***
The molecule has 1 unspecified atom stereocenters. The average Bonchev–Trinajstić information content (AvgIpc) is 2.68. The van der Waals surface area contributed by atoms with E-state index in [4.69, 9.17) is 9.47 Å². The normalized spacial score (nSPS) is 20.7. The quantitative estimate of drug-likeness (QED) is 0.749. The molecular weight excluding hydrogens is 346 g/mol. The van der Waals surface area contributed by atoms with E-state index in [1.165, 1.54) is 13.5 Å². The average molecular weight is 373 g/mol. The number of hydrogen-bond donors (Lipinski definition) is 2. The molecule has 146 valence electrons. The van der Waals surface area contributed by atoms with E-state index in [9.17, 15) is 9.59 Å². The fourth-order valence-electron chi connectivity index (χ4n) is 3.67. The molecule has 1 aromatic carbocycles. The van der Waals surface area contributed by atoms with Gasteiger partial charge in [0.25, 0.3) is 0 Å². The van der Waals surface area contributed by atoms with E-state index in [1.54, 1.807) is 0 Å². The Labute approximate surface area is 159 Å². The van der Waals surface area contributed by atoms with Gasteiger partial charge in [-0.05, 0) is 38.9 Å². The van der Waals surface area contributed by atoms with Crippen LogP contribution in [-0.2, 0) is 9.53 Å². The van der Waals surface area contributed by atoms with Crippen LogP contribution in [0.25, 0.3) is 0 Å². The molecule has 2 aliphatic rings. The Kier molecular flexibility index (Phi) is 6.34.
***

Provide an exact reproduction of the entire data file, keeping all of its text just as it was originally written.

The molecule has 1 unspecified atom stereocenters. The average Bonchev–Trinajstić information content (AvgIpc) is 2.68. The van der Waals surface area contributed by atoms with E-state index in [4.69, 9.17) is 9.47 Å². The normalized spacial score (nSPS) is 20.7. The quantitative estimate of drug-likeness (QED) is 0.749. The molecular weight excluding hydrogens is 346 g/mol. The van der Waals surface area contributed by atoms with E-state index in [1.165, 1.54) is 13.5 Å². The average molecular weight is 373 g/mol. The number of hydrogen-bond donors (Lipinski definition) is 2. The molecule has 146 valence electrons. The van der Waals surface area contributed by atoms with E-state index in [9.17, 15) is 9.59 Å². The fourth-order valence-electron chi connectivity index (χ4n) is 3.67. The molecule has 1 aromatic carbocycles. The van der Waals surface area contributed by atoms with Gasteiger partial charge in [0.25, 0.3) is 0 Å². The van der Waals surface area contributed by atoms with E-state index in [1.54, 1.807) is 0 Å². The Labute approximate surface area is 159 Å². The van der Waals surface area contributed by atoms with Gasteiger partial charge in [-0.05, 0) is 38.9 Å². The van der Waals surface area contributed by atoms with Crippen LogP contribution in [-0.2, 0) is 9.53 Å². The van der Waals surface area contributed by atoms with Crippen LogP contribution in [0.25, 0.3) is 0 Å². The molecule has 2 aliphatic rings. The Kier molecular flexibility index (Phi) is 6.34.